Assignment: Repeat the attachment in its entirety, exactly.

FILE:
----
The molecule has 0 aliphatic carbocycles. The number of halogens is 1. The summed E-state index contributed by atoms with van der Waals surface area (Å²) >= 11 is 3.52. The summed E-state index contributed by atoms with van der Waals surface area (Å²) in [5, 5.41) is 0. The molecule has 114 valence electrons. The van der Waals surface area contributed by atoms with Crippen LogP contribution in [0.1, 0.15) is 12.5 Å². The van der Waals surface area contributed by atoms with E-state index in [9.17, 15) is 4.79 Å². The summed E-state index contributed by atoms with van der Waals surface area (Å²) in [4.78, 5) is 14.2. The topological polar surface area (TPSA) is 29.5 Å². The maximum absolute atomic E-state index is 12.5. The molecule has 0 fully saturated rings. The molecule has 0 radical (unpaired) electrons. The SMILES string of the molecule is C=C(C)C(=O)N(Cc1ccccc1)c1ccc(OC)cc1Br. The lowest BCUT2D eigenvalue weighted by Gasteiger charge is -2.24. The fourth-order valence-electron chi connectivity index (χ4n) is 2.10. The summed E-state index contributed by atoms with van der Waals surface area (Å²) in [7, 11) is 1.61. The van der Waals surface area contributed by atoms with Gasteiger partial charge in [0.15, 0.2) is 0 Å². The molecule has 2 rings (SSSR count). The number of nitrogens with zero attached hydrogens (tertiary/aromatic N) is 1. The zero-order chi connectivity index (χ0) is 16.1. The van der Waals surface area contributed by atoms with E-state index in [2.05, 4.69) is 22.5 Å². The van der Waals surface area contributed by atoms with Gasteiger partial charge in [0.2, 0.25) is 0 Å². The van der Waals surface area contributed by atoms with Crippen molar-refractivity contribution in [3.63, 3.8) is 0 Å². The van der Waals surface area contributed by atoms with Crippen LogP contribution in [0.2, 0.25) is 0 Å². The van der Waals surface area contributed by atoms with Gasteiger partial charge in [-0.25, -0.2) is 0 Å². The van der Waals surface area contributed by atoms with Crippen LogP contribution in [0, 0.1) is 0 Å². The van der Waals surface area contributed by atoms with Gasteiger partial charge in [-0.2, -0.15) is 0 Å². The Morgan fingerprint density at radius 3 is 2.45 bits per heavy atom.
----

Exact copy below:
The molecule has 0 aliphatic carbocycles. The number of halogens is 1. The summed E-state index contributed by atoms with van der Waals surface area (Å²) >= 11 is 3.52. The summed E-state index contributed by atoms with van der Waals surface area (Å²) in [5, 5.41) is 0. The molecule has 114 valence electrons. The van der Waals surface area contributed by atoms with Crippen LogP contribution in [0.1, 0.15) is 12.5 Å². The van der Waals surface area contributed by atoms with E-state index in [9.17, 15) is 4.79 Å². The summed E-state index contributed by atoms with van der Waals surface area (Å²) in [4.78, 5) is 14.2. The topological polar surface area (TPSA) is 29.5 Å². The maximum absolute atomic E-state index is 12.5. The molecule has 0 fully saturated rings. The molecule has 0 radical (unpaired) electrons. The SMILES string of the molecule is C=C(C)C(=O)N(Cc1ccccc1)c1ccc(OC)cc1Br. The lowest BCUT2D eigenvalue weighted by Gasteiger charge is -2.24. The fourth-order valence-electron chi connectivity index (χ4n) is 2.10. The summed E-state index contributed by atoms with van der Waals surface area (Å²) in [7, 11) is 1.61. The van der Waals surface area contributed by atoms with Gasteiger partial charge in [0.15, 0.2) is 0 Å². The molecule has 2 rings (SSSR count). The number of nitrogens with zero attached hydrogens (tertiary/aromatic N) is 1. The zero-order chi connectivity index (χ0) is 16.1. The van der Waals surface area contributed by atoms with E-state index in [2.05, 4.69) is 22.5 Å². The van der Waals surface area contributed by atoms with Gasteiger partial charge in [0.2, 0.25) is 0 Å². The van der Waals surface area contributed by atoms with Crippen molar-refractivity contribution in [3.63, 3.8) is 0 Å². The van der Waals surface area contributed by atoms with Crippen LogP contribution in [0.2, 0.25) is 0 Å². The van der Waals surface area contributed by atoms with Gasteiger partial charge in [-0.25, -0.2) is 0 Å². The van der Waals surface area contributed by atoms with Crippen LogP contribution in [0, 0.1) is 0 Å². The van der Waals surface area contributed by atoms with Gasteiger partial charge in [-0.2, -0.15) is 0 Å². The Morgan fingerprint density at radius 3 is 2.45 bits per heavy atom.